Breeders’ Cup Countdown Presented By DRF Bets: Gift From A Friend

by | 10.30.2017 | 2:55pm
Jockey Drayden Van Dyke and Cambodia go for a repeat in Saturday's John C. Mabee Stakes

This week, we'll be counting down to the Breeders' Cup world championships with a mix of history about first-time host Del Mar, behind-the-scenes perspectives about getting ready for a big race, stories about connections, handicapping tips info and more.

Breeders' Cup Connections RevisitedCambodia's 'Incredible Journey' To F&M Turf
Chelsea Hackbarth

A high-quality boarding facility and sales consignor, it isn't often that Winter Quarter Farm owner Don Robinson races a horse of his own.

From the year 2000, he has only started 36 runners, amassing a record of 11-4-8 with multiple graded stakes victories. The 5-year-old mare Cambodia is responsible for Robinson's three most recent graded wins, including the G2 John C. Mabee and G2 Yellow Ribbon, both at Del Mar.

Over a turf course she clearly enjoys, Cambodia (War Front) will take on a talent-laden field in Saturday's Breeders' Cup Filly & Mare Turf. She is Robinson's first starter in the World Championships, but far from his first rooting interest; Robinson raised two-time Breeders' Cup winner Zenyatta on his Lexington, Ky. farm.

“I told my son, Farren, that I felt kind of sorry for him,” joked Robinson. “There will never be another one like Zenyatta, not in my lifetime or his.”

Don Robinson

Zenyatta's breeder Eric Kronfeld had kept his mares with Robinson since the 1990s, and when Kronfeld passed in 2013 he gifted the filly Cambodia to Robinson (they had bred her in partnership).

She did not vet cleanly as a yearling, so rather than send her to Keeneland, Robinson partnered with childhood friend Alan Schubert, a long-time handicapper, to race the filly.

“The best part about Cambodia is sharing the racing experience with Alan, because he realizes just how lucky we are,” Robinson said, adding that he and Schubert rarely miss one of their filly's races. “But, as much as I enjoy the racing, there is absolutely nothing as rewarding as raising a good horse on the farm. It's the ultimate goal, and to have been involved with Zenyatta…  it's just been an incredible journey.”

Del Mar History: The Day The Crowd Went SilentNatalie Voss
Although Del Mar has been the setting for some great equine (and human) performances, it is also remembered as the backdrop for one of the sport's most stunning losses. In 1996, a record 44,181 people packed into the surfside facility to watch the unconquerable (invincible, unbeatable) Cigar break Citation's record of 16 consecutive stakes wins in the sixth edition of the Pacific Classic. To everyone's shock, their hero would disappoint them.

Cigar and jockey Jerry Bailey were pressed for more speed than usual early in the race (the first mile was one of the fastest recorded to that point in a 1 ¼-mile race) and set their sights on Siphon, believing he was their toughest foe. The pair put Siphon away going into the final turn, but it was Dare And Go who came on like a freight train into the stretch, and the mighty Cigar had nothing left to fight him off.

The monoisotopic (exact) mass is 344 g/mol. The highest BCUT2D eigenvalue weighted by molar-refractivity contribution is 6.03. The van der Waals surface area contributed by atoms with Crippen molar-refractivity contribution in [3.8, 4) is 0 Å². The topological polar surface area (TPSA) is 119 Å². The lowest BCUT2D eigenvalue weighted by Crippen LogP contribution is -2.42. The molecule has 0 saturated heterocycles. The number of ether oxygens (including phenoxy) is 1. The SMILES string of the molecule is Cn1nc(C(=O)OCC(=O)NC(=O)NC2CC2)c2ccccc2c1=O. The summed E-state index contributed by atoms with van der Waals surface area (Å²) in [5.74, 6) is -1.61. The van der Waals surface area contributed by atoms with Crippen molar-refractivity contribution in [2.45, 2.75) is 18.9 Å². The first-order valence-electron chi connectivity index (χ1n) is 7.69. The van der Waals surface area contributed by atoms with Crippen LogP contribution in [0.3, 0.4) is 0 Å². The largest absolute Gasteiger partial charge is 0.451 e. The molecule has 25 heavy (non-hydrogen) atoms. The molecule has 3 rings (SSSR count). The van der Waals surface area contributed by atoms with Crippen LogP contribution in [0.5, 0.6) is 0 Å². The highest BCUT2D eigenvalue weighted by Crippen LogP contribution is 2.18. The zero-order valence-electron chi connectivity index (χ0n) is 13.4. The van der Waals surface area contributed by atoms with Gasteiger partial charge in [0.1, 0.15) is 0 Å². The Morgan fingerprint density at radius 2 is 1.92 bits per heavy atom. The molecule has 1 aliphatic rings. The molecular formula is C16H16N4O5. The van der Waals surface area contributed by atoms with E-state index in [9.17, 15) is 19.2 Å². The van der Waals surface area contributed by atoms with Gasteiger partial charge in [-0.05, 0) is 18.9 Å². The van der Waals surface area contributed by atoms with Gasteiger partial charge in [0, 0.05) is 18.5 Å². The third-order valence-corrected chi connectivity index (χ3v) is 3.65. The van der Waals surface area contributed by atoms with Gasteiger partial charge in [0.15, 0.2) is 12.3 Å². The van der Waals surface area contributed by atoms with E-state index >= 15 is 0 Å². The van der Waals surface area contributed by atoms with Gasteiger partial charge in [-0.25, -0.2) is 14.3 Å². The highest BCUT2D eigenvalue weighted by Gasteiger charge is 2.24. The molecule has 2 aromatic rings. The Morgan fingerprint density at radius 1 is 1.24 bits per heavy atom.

Jay Hovdey, writing for The Blood-Horse, reported the crowd at Del Mar was nearly silent in shock; Cigar's connections had expected the race to be an easy one for the champion. Racegoers reported surprisingly sharp feelings of sadness for the horse. Cigar is reported to have turned down his favorite treat for the first time on record, apparently depressed about the performance. Back at the barn, trainer Bill Mott and Bailey were both quick to put the blame for his loss on themselves. Mott worried he had failed to analyze the race fully, and Bailey worried he had left his horse with too much to do.

“In the end, Cigar showed us that he really can't walk on water, that he is susceptible to the same circumstances that can befall any horse in any race. A pace too hot to handle. A tactical dilemma that left him and jockey Jerry Bailey between a rock and a hard place. After racing on 10 different racetracks in four different states, perhaps Cigar finally found one track he didn't like,” wrote Ray Paulick for The Blood-Horse.

For Richard Mandella, trainer of both Siphon and Dare and Go, the win was more sweet than bitter.

“My hat's still off to Mott for accepting all the challenges. The only way you don't get a horse beat is by not running him,” Mandella said to the Los Angeles Times' Bill Christine.

Cigar would go on to one more win, in the 1996 Woodward, while Dare and Go retired after two more starts, highlighted by a second in the G2 Goodwood.

As for Del Mar, the result may have been disappointing, but the betting wasn't. All-sources handle on the day of Cigar's defeat was a record at over $20 million – and that was after a power outage knocked out service to some of California's OTBs.

Behind the Scenes with a first-time Breeders' Cup stable

Tim Glyshaw is participating in his first Breeders' Cup this year, with runners Bucchero and Bullards Alley aiming for the Turf Sprint and Turf, respectively. Here, Glyshaw and exercise rider Doug “Superman” Morley team up to take care of Bucchero after his morning exercise.


At the end of the morning training hours, Glyshaw works with Bullards Alley, who insists on being a part of the bandage-applying process.

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